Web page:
Features

net.wars: Watching the Net

by Wendy M Grossman | posted on 12 December 2008


It is more than ten years since it was possible to express dissent about the rights and wrongs of controlling the material available on the Net - without being identified as either protecting child abusers or being one.

Wendy M Grossman

Even the most radical of civil liberties organisations flinch at the thought of raising a challenge to the Internet Watch Foundation. Last weekend's discovery that the IWF had added a page from Wikipedia to its filtering list was accordingly the best possible thing that could have happened. It is our first chance since 1995 to have a rational debate about whether the IWF is fulfilling successfully the purpose for which it was set up.

And it's our chance to discuss the near nationwide coverage of BT's Cleanfeed, which has come about despite the problems Cambridge researcher Richard Clayton has highlighted (PDF).

The background: the early 1990s was full of media scare stories about the Internet. In 1996, the police circulated a list of 133 Usenet newsgroups they claimed hosted child pornography, and threatened seizures of equipment. The government threatened regulation. And in that very tense climate, Peter Dawe, the founder of Pipex, called a meeting to announce an initiative he had sketched out on the back of an envelope called SafetyNet, aimed at hindering the spread of child pornography over the Internet. He was willing to stump up £500,000 to get it off the ground.

Renamed the IWF, the system still operates largely like he envisioned it would: it operates a hotline to which the public can report the objectionable material they find.

If the IWF believes the material is illegal under UK law and it's hosted in the UK, the ISP is advised to remove it and the police are notified. If it's hosted elsewhere, the IWF adds it to the list of addresses that it recommends for blocking. ISPs must pay to join the IWF to subscribe to the list, and the six biggest ISPs, who have 90 to 95 percent of the UK's consumer accounts, all are members. Cleanfeed is BT's implementation of the list. Of course, despite its availability via Google Groups, Usenet hardly matters any more, and ISPs are beginning to drop it quietly from their offerings as a cost with little return.

The IWF's statement when it eventually removed the block is rather entertaining: it says, essentially, "We were right, but we'll remove the block anyway." In other words, the IWF still believes the image is "potentially illegal" – which provides a helpful, previously unavailable, window into its corporate thinking – but it recognises the foolishness of banning a page on the world's fourth biggest Web site, especially given that the same image can be purchased in large, British record shops in situ on the cover of the 32-year-old album for which it was commissioned.

We've also learned that the most thoughtful debate on these issues is actually available on Wikipedia itself, where the presence of the image had been discussed at length from a variety of angles.

 At the free speech end of the spectrum, the IWF is an unconscionable form of censorship. It operates a secret blocklist, it does not notify non-UK sites that they are being blocked, and it operates an equally secret appeals process. Some of this is silly. If it's going to exist the blocklist has to be confidential: a list of Internet links is actions, not words and they can be emailed across the world in seconds, and the link targets downloaded in minutes. Plus, it might be committing a crime: under UK law, it is illegal to take, make, distribute, show, or possess indecent images of children; that includes accessing such images.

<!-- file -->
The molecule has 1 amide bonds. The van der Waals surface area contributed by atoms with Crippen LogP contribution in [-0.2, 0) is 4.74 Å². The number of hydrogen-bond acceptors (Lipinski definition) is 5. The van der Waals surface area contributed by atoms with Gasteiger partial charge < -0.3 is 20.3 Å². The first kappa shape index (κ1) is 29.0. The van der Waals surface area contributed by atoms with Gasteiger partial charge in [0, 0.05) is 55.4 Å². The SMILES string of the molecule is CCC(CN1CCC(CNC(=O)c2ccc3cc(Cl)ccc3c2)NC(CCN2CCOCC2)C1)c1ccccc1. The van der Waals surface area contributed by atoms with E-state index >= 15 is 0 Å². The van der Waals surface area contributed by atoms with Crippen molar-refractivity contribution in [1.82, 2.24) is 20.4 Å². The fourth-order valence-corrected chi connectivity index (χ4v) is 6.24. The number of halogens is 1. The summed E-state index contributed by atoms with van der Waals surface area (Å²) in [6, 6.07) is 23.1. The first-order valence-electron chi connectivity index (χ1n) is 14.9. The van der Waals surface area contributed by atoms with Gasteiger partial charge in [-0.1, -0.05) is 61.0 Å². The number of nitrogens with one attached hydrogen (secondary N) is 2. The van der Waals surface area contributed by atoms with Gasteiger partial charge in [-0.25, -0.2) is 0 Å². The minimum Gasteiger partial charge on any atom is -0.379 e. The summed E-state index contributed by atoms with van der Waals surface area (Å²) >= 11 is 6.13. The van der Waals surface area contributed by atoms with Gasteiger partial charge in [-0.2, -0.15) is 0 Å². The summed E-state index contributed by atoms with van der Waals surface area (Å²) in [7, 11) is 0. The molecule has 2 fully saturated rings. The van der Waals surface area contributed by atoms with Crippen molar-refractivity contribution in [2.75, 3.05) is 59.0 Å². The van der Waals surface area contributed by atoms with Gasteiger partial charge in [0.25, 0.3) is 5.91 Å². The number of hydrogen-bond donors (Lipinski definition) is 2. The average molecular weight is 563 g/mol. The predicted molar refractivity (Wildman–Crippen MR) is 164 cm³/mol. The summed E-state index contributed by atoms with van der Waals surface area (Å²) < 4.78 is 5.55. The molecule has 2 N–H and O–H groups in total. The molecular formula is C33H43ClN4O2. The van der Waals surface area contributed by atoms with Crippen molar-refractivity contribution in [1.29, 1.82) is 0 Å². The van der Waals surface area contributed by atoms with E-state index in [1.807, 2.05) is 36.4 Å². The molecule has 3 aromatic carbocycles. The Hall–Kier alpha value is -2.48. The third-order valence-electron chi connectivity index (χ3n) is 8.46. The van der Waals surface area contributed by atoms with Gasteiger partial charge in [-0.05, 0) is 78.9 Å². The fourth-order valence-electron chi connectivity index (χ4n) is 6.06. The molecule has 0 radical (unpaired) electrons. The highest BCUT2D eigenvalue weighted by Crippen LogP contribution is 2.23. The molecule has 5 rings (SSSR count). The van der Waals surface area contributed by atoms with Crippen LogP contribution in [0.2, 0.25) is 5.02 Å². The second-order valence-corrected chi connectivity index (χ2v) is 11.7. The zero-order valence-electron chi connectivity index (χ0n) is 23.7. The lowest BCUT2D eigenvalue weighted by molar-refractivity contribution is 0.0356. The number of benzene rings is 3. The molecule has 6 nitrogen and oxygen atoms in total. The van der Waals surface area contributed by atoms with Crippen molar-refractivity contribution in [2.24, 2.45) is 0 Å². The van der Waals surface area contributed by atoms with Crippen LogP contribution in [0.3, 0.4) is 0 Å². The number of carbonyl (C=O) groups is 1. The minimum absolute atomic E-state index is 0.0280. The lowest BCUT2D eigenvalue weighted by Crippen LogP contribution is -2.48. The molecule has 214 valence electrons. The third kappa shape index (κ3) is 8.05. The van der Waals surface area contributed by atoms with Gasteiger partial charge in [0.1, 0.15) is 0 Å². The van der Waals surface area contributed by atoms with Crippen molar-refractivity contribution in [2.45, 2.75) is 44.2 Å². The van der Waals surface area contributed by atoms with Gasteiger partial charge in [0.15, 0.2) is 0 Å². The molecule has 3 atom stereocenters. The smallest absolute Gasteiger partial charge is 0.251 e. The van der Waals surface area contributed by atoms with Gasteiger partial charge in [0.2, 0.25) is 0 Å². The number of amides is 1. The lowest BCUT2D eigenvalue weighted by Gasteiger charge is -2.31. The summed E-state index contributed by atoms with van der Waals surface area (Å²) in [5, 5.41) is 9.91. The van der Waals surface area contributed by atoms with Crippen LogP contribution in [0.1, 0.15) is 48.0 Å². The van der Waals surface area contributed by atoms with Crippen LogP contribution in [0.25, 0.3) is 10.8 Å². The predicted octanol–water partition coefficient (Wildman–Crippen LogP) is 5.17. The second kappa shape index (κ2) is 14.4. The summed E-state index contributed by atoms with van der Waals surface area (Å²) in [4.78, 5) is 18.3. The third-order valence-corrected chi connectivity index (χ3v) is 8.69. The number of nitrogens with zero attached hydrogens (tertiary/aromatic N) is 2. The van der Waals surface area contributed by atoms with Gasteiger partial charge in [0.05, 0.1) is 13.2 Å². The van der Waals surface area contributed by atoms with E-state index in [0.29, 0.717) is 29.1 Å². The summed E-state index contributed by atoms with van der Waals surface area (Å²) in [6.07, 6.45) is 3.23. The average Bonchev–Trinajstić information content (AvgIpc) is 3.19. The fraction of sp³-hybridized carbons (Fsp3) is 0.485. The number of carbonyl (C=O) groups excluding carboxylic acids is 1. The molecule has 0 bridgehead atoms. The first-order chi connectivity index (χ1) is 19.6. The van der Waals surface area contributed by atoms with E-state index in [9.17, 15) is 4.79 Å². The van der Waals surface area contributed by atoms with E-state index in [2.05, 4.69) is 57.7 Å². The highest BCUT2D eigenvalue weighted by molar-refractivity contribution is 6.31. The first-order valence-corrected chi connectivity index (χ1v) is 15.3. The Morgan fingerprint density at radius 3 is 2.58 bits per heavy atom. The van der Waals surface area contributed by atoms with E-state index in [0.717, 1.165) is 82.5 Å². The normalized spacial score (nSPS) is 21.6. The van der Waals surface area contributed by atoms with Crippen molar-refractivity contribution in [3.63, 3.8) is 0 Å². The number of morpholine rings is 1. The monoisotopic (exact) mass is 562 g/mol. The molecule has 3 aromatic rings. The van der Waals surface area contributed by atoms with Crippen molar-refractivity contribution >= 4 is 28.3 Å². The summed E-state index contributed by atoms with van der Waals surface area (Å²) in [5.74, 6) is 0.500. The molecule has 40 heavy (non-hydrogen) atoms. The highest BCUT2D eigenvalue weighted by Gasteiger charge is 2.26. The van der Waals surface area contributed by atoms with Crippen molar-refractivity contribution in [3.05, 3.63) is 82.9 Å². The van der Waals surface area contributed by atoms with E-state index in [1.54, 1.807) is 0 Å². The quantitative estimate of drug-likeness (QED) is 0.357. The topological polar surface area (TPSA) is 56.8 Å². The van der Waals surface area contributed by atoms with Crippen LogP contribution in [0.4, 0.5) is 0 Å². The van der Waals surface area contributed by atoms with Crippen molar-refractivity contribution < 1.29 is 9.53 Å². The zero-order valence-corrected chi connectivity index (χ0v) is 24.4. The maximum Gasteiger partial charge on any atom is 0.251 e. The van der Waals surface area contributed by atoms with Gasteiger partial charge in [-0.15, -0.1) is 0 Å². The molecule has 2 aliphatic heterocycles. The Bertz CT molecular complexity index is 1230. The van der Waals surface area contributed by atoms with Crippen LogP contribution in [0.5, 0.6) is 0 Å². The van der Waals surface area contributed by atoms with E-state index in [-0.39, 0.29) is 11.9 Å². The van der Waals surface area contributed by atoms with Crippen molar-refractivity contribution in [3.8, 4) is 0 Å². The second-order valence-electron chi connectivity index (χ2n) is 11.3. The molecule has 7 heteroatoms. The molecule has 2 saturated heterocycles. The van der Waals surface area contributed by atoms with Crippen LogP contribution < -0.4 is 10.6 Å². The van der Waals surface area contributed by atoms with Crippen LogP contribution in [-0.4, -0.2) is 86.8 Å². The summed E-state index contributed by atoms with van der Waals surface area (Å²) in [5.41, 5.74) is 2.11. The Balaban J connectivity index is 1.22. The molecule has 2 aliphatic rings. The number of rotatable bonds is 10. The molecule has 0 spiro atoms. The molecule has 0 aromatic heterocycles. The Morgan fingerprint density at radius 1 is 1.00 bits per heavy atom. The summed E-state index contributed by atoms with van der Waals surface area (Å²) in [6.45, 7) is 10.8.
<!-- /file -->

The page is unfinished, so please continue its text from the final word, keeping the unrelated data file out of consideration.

At the control end of the spectrum, the IWF is probably too limited. There have been calls for it to add hate speech and racial abuse to its mandate, calls that - as far as we know - it has so far largely resisted. Pornography involving children – or, in the IWF's preferred terminology, "child sexual abuse images" – is the one thing that most people can agree on.

When the furore dies down and people can consider the matter rationally, I think there's no chance that the IWF will be disbanded. The compromise is too convenient for politicians, ISPs, and law enforcement. But some things could usefully change. Here's my laundry list: 

  • First, this is the first mistake that's come to light in the 12 years of the IWF's existence. Do we believe it was the only mistake IWF made?
  • The way it was caught should concern us: Wikipedia's popularity and technical incompatibilities between the way Wikipedia protects itself from spam edits and the way UK ISPs have implemented the block list. Other false positives may not be so lucky.
  • The IWF has been audited twice in 12 years; this should be done more frequently and the results published.
  • The IWF board should be rebalanced to include at least one more free speech advocate and a representative of consumer interests. Currently, it is heavily overbalanced in the direction of law enforcement and child protection representatives.
  • There should be judicial review and/or oversight of the IWF. In other areas of censorship, it's judges who make the call.
  • The IWF's personnel should have an infusion of common sense.


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    Wendy M. Grossman’s Web site has an extensive archive of her books, articles, and music, and an archive of all the earlier columns in this series. Readers are welcome to post here, at net.wars home, follow on Twitter or send email to netwars(at) skeptic.demon.co.uk (but please turn off HTML).